by EBSCO Medical Review Board

Type 1 diabetes needs to be watched. This includes:

Glucose Checks

Blood glucose should be tested at least 4 times per day. It should be tested before:

  • Breakfast
  • Lunch
  • Dinner
  • Bedtime
  • Some people may need to check it more often. It can be checked with a home kit. The kit has a special device to obtain a drop of blood. The drop of blood is applied to a test strip. A glucometer device reads the test strip and displays the test result. This information can be shared with a person's doctor to help manage care.

    Hemoglobin A1c (HbA1c)

    HbA1c is a blood test that shows a person's average blood glucose level over 2 to 3 months. This test cannot be done at home.

    Test results are given in percentages:

    • Less than 7%:—good diabetes control
    • 7% to 8%—moderate control
    • 8% to 9%—fair control
    • Greater than or equal to 9%—poor control

    Ketone Testing

    A ketone test checks the urine or blood for ketones. The body breaks down fat when it cannot use glucose for energy. Ketones are a by-product of this process. Large amounts of ketones can lead to a deadly problem called diabetic ketoacidosis. It needs to be treated right away.

    A ketone test has strips that are passed through the stream of urine or placed in a cup of urine. The strip is compared against a color chart that shows whether ketones are in the urine. Ketones in the blood can be tested for at home with meters designed for them.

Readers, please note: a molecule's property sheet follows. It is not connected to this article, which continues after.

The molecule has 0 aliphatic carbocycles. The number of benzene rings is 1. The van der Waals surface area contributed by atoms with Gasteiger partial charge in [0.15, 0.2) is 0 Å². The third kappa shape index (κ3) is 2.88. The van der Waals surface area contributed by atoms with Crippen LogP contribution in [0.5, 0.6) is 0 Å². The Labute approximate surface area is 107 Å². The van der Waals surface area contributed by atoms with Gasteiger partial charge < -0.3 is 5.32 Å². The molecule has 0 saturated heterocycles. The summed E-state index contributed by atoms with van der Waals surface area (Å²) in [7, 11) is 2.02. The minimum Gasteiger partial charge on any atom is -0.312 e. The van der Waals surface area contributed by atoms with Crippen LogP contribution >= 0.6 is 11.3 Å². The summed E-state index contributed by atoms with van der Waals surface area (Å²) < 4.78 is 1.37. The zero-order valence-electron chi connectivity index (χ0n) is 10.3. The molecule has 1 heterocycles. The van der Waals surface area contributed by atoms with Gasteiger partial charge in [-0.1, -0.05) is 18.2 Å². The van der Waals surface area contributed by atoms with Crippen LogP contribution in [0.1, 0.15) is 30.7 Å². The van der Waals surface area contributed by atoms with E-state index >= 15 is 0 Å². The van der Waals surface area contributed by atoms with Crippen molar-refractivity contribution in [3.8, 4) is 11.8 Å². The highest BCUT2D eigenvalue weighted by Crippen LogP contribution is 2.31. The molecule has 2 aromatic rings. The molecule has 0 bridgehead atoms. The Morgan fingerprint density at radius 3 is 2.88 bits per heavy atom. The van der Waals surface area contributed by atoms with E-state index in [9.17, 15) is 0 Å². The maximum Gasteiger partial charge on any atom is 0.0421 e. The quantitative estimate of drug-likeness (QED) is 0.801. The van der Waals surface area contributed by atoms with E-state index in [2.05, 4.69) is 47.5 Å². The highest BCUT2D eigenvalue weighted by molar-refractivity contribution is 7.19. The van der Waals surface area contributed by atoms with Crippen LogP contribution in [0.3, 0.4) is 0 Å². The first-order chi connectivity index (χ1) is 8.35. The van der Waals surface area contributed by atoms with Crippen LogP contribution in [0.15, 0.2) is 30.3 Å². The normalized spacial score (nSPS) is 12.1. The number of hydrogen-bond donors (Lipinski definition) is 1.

Regular Checkups

    Type 1 diabetes affects many parts of the body. A person will need to see a doctor who treats people with diabetes. Other doctors may be also be needed. Examples include doctors who treat the eyes and the feet. Other care may be needed from a nurse and a dietitian.


    American Diabetes Association. Standards of medical care in diabetes—2019. Diabetes Care, 2019; 42 (Suppl 1): S1-193.

    Diabetes mellitus type 1. EBSCO DynaMed website. Available at: Accessed May 5, 2022.

    Type 1 diabetes. American Diabetes Association website. Available at: Accessed May 5, 2022.

    Revision Information

    • Reviewer: EBSCO Medical Review Board James P. Cornell, MD
    • Review Date: 03/2022
    • Update Date: 05/05/2022